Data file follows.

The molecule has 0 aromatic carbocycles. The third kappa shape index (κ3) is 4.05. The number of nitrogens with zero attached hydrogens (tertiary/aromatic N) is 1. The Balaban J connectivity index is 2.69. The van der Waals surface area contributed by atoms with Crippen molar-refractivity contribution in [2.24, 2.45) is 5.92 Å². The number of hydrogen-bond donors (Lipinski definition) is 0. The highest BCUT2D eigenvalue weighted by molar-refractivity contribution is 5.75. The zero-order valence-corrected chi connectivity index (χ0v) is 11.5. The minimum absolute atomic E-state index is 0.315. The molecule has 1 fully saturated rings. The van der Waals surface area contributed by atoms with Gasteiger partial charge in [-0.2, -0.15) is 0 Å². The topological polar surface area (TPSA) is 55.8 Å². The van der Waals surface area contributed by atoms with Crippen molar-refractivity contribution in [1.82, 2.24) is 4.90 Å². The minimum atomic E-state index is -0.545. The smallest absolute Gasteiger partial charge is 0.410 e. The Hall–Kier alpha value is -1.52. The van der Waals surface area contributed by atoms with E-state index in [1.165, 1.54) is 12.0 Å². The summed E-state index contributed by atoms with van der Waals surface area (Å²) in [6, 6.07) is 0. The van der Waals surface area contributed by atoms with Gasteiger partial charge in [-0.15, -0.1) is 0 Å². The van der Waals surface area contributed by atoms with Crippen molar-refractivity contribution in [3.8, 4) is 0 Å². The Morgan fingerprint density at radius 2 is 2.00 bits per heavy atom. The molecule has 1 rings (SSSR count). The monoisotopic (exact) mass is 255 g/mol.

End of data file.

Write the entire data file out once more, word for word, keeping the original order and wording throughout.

The molecule has 0 aromatic carbocycles. The third kappa shape index (κ3) is 4.05. The number of nitrogens with zero attached hydrogens (tertiary/aromatic N) is 1. The Balaban J connectivity index is 2.69. The van der Waals surface area contributed by atoms with Crippen molar-refractivity contribution in [2.24, 2.45) is 5.92 Å². The number of hydrogen-bond donors (Lipinski definition) is 0. The highest BCUT2D eigenvalue weighted by molar-refractivity contribution is 5.75. The zero-order valence-corrected chi connectivity index (χ0v) is 11.5. The minimum absolute atomic E-state index is 0.315. The molecule has 1 fully saturated rings. The van der Waals surface area contributed by atoms with Gasteiger partial charge in [-0.2, -0.15) is 0 Å². The topological polar surface area (TPSA) is 55.8 Å². The van der Waals surface area contributed by atoms with Crippen molar-refractivity contribution in [1.82, 2.24) is 4.90 Å². The minimum atomic E-state index is -0.545. The smallest absolute Gasteiger partial charge is 0.410 e. The Hall–Kier alpha value is -1.52. The van der Waals surface area contributed by atoms with E-state index in [1.165, 1.54) is 12.0 Å². The summed E-state index contributed by atoms with van der Waals surface area (Å²) in [6, 6.07) is 0. The van der Waals surface area contributed by atoms with Gasteiger partial charge in [-0.15, -0.1) is 0 Å². The van der Waals surface area contributed by atoms with Crippen molar-refractivity contribution in [3.8, 4) is 0 Å². The Morgan fingerprint density at radius 2 is 2.00 bits per heavy atom. The molecule has 1 rings (SSSR count). The monoisotopic (exact) mass is 255 g/mol.